But it’s often our neglect of tending our vineyard that hinders our fruitfulness for God.

It’s the little foxes (or in my case, the rats) we fail to catch – pests that wreak havoc in our lives spoiling our relationships and our ability to be fruitful for Christ.

These little critters spoil our hearts, spilling damage into our homes.

“Little foxes” like…

  • Complaining (Numbers 11:1-2; Philippians 2:14)
  • Fear (Isaiah 41:10)
  • Worry (Matthew 6:25-33)
  • Gossip (Psalm 19:14)
  • Discouragement (Joshua 1:5-9)
  • Unforgiveness (Ephesians 4:32)

At first glance, they may not seem so bad. In fact, the tendency is often to justify their presence. Sometimes I even find myself making excuses for their activity in my life, minimizing their influence on my heart and family.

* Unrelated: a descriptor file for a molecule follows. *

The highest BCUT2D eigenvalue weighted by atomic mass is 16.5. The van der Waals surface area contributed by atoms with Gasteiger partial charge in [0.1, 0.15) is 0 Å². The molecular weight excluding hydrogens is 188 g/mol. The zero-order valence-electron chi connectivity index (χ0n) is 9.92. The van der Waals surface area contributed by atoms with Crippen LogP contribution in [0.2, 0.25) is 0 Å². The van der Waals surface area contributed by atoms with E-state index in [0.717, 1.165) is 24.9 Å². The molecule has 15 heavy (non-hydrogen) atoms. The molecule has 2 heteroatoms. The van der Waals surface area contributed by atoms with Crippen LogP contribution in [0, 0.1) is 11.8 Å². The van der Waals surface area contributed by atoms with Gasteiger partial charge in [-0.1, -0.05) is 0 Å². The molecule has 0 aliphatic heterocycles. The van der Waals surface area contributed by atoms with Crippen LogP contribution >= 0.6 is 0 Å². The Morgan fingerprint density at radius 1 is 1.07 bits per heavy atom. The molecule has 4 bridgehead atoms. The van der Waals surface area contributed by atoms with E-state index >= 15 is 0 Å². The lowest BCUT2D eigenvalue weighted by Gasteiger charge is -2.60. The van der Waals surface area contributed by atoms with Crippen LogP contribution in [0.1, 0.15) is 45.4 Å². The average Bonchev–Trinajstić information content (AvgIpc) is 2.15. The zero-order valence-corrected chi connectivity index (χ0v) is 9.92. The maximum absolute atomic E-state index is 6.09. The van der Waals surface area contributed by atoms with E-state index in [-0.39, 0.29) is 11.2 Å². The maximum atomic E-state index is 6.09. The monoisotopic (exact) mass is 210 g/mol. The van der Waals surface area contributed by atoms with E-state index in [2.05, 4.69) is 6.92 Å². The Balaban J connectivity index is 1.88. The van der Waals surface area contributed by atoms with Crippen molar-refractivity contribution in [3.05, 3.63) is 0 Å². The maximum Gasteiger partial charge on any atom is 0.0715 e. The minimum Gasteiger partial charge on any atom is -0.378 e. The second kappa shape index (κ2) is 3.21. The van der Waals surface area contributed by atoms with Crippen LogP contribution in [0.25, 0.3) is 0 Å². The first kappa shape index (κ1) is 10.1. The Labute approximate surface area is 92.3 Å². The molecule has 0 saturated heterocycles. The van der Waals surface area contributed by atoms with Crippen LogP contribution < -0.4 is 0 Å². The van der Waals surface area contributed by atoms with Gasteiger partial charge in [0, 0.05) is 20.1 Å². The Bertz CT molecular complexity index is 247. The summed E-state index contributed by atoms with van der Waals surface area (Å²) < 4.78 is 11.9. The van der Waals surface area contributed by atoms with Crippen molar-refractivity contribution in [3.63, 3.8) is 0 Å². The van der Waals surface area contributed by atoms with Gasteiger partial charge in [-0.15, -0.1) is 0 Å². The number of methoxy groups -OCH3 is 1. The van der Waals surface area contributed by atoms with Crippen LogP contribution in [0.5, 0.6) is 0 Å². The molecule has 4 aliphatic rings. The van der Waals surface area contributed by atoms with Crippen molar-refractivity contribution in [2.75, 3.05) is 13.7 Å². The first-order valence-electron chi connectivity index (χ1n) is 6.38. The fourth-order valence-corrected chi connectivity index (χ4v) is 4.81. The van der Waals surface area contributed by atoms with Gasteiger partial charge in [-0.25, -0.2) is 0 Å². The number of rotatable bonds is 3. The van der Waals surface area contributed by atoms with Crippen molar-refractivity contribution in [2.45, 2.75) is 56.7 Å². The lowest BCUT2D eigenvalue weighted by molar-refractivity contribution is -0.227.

But don’t be fooled, they will destroy. They will ravage and spoil your heart and before you know it, your life – instead of flourishing and fruitful – will have a stench like when something goes bad in your refrigerator or a loose rat that dies in one of your walls.

Dear friend, tend your vineyard! Catch the little foxes. Don’t allow them to ravage your heart and wreak havoc in your home.

As you’re diligent to do this, God’s truth will begin to transform you.

Then your life will flourish with a fruitfulness that germinates the presence of God to those around you.

Not the stink of a rotting vineyard, but a pleasant aroma drawing others to Christ.

For we are to God the pleasing aroma of Christ among those who are being saved and those who are perishing. 2 Corinthians 2:15 

What little foxes do you need to catch? What is a corresponding scripture you can use to corral that critter and keep the vineyard of your heart and home clean?

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2 thoughts on “A House Full of Rats

  1. I never thought of justifying discouragement but that is a good one, one I have probably justified more than the others. Thanks for sharing this post! Your neighbor from #LiveFreeThursday